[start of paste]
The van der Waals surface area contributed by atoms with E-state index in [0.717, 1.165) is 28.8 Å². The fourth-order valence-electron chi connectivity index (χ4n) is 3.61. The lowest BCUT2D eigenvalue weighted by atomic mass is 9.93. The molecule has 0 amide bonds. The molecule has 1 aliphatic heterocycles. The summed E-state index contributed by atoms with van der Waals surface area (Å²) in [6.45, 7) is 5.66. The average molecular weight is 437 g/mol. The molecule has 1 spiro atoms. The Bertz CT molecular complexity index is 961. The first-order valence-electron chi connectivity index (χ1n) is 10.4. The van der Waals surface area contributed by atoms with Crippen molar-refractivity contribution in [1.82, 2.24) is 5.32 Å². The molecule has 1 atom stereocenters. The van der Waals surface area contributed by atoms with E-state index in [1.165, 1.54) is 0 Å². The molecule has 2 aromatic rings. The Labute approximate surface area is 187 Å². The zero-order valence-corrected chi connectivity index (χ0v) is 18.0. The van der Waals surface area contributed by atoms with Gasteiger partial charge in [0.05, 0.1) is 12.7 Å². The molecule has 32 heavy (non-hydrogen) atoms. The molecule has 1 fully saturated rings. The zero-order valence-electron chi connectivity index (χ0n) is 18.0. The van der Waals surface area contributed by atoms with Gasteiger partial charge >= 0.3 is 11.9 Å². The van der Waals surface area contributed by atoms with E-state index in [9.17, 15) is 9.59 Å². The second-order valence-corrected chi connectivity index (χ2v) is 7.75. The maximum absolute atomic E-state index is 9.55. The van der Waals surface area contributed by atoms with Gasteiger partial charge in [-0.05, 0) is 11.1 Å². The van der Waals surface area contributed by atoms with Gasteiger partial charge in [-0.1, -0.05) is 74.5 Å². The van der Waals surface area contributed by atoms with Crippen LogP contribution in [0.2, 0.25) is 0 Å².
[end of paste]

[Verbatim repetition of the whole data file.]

The van der Waals surface area contributed by atoms with E-state index in [0.717, 1.165) is 28.8 Å². The fourth-order valence-electron chi connectivity index (χ4n) is 3.61. The lowest BCUT2D eigenvalue weighted by atomic mass is 9.93. The molecule has 0 amide bonds. The molecule has 1 aliphatic heterocycles. The summed E-state index contributed by atoms with van der Waals surface area (Å²) in [6.45, 7) is 5.66. The average molecular weight is 437 g/mol. The molecule has 1 spiro atoms. The Bertz CT molecular complexity index is 961. The first-order valence-electron chi connectivity index (χ1n) is 10.4. The van der Waals surface area contributed by atoms with Crippen molar-refractivity contribution in [1.82, 2.24) is 5.32 Å². The molecule has 1 atom stereocenters. The van der Waals surface area contributed by atoms with E-state index in [1.165, 1.54) is 0 Å². The molecule has 2 aromatic rings. The Labute approximate surface area is 187 Å². The zero-order valence-corrected chi connectivity index (χ0v) is 18.0. The van der Waals surface area contributed by atoms with Gasteiger partial charge in [0.05, 0.1) is 12.7 Å². The molecule has 32 heavy (non-hydrogen) atoms. The molecule has 1 fully saturated rings. The zero-order valence-electron chi connectivity index (χ0n) is 18.0. The van der Waals surface area contributed by atoms with Gasteiger partial charge >= 0.3 is 11.9 Å². The van der Waals surface area contributed by atoms with E-state index in [9.17, 15) is 9.59 Å². The second-order valence-corrected chi connectivity index (χ2v) is 7.75. The maximum absolute atomic E-state index is 9.55. The van der Waals surface area contributed by atoms with Gasteiger partial charge in [-0.05, 0) is 11.1 Å². The van der Waals surface area contributed by atoms with Gasteiger partial charge in [-0.1, -0.05) is 74.5 Å². The van der Waals surface area contributed by atoms with Crippen LogP contribution in [0.2, 0.25) is 0 Å².